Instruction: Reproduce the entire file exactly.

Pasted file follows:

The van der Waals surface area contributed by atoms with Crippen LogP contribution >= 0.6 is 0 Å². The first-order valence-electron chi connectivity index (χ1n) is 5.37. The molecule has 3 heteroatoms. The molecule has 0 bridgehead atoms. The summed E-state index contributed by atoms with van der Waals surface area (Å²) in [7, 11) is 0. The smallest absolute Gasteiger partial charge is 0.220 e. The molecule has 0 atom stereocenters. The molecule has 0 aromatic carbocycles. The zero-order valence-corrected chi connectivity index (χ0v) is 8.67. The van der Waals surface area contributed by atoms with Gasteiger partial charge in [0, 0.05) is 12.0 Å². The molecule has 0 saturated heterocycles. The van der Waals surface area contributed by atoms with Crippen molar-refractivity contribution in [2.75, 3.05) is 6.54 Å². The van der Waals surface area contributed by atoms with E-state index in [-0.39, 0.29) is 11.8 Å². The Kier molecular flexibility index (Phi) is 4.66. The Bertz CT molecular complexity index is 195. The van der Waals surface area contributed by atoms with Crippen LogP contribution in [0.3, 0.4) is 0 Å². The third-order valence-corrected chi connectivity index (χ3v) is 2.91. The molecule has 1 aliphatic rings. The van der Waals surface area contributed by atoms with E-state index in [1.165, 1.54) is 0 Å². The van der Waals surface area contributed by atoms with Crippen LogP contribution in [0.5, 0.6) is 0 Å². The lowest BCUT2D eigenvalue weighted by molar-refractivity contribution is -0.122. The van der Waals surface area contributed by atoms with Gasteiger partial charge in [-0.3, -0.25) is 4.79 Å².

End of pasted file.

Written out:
The van der Waals surface area contributed by atoms with Crippen LogP contribution >= 0.6 is 0 Å². The first-order valence-electron chi connectivity index (χ1n) is 5.37. The molecule has 3 heteroatoms. The molecule has 0 bridgehead atoms. The summed E-state index contributed by atoms with van der Waals surface area (Å²) in [7, 11) is 0. The smallest absolute Gasteiger partial charge is 0.220 e. The molecule has 0 atom stereocenters. The molecule has 0 aromatic carbocycles. The zero-order valence-corrected chi connectivity index (χ0v) is 8.67. The van der Waals surface area contributed by atoms with Gasteiger partial charge in [0, 0.05) is 12.0 Å². The molecule has 0 saturated heterocycles. The van der Waals surface area contributed by atoms with Crippen molar-refractivity contribution in [2.75, 3.05) is 6.54 Å². The van der Waals surface area contributed by atoms with E-state index in [-0.39, 0.29) is 11.8 Å². The Kier molecular flexibility index (Phi) is 4.66. The Bertz CT molecular complexity index is 195. The van der Waals surface area contributed by atoms with Crippen LogP contribution in [0.3, 0.4) is 0 Å². The third-order valence-corrected chi connectivity index (χ3v) is 2.91. The molecule has 1 aliphatic rings. The van der Waals surface area contributed by atoms with E-state index in [1.165, 1.54) is 0 Å². The van der Waals surface area contributed by atoms with Crippen LogP contribution in [0.5, 0.6) is 0 Å². The lowest BCUT2D eigenvalue weighted by molar-refractivity contribution is -0.122. The van der Waals surface area contributed by atoms with Gasteiger partial charge in [-0.3, -0.25) is 4.79 Å².